60 years on, Russia celebrates space first
Russia on Monday celebrated the 60th anniversary of the legendary flight that made Yuri Gagarin the first man in space.
Russia’s space industry has struggled in recent years and been hit by a series of mishaps, but the sending of the first human into space on April 12, 1961 remains a crowning achievement of the Soviet space programme.
The day of Gagarin’s flight is celebrated every year in Russia as Cosmonautics Day, and this year authorities are pulling out all the stops to mark the 60th anniversary, with round-the-clock television coverage, murals on high-rises and laser projections of Gagarin’s portrait.
For Moscow commuters, the morning started with a broadcast on the Metro of the original report by state news agency TASS about the launch, followed by Gagarin’s legendary words — “Poekhali!” (Let’s go) — as his Vostok spacecraft lifted off.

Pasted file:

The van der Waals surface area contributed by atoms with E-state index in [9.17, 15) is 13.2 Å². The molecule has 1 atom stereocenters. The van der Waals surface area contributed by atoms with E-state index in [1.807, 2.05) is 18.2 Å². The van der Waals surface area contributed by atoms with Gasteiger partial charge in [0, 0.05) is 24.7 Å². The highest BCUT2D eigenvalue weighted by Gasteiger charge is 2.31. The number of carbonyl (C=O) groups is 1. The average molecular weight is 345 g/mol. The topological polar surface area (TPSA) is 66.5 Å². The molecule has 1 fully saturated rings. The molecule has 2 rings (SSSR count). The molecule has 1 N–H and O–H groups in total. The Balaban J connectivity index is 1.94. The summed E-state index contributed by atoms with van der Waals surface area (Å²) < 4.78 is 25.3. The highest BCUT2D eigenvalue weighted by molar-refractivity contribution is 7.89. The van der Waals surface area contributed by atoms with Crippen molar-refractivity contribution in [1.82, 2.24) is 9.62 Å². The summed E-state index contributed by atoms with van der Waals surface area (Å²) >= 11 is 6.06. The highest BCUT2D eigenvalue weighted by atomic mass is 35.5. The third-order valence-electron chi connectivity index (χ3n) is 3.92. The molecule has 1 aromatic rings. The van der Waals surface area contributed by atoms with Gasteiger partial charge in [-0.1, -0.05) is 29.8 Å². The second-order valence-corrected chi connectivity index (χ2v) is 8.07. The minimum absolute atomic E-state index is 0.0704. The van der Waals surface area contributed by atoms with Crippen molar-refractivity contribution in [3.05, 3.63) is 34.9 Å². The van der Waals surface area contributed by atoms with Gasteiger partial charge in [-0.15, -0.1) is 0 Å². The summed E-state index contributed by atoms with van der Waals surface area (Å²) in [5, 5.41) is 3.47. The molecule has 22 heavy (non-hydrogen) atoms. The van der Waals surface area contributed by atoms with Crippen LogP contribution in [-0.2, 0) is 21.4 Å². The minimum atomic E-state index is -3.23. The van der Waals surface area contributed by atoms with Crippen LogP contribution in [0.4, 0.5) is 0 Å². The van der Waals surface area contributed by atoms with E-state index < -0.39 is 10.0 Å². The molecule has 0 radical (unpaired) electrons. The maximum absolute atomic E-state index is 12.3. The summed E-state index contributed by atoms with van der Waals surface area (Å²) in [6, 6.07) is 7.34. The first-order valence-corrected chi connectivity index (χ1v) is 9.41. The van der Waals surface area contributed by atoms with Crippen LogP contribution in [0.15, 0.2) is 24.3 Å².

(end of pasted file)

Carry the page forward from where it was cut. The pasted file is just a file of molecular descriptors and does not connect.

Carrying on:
In a message from the International Space Station, the four Russians on board saluted “all earthlings” and hailed Gagarin’s accomplishment.
Girl in a potato field
“Gagarin’s legendary 108-minute flight became an example of heroism for his successors, including us,” said cosmonaut Oleg Novitsky.
Vostok took off carrying the 27-year-old son of a carpenter and a dairy farmer from the Baikonur cosmodrome in Kazakhstan, then part of the Soviet Union.
The flight lasted just 108 minutes, the time it took to complete one loop around the Earth.
Gagarin landed in a potato field in front of a five-year-old girl, Rita Nurskanova, and her grandmother.
In an interview with newspaper Moskovsky Komsomolets for the anniversary, Nurskanova said that after seeing a flash of light and a spacesuit, her grandmother started to pray and wanted to run.
Gagarin calmed them down, saying he was human and “came from the sky,” she said. Then her grandmother helped him unfasten his helmet.
Gagarin’s now-rusty Vostok capsule is on display at Moscow’s Museum of Cosmonautics where a new exhibition dedicated to his achievement is set to open on Tuesday.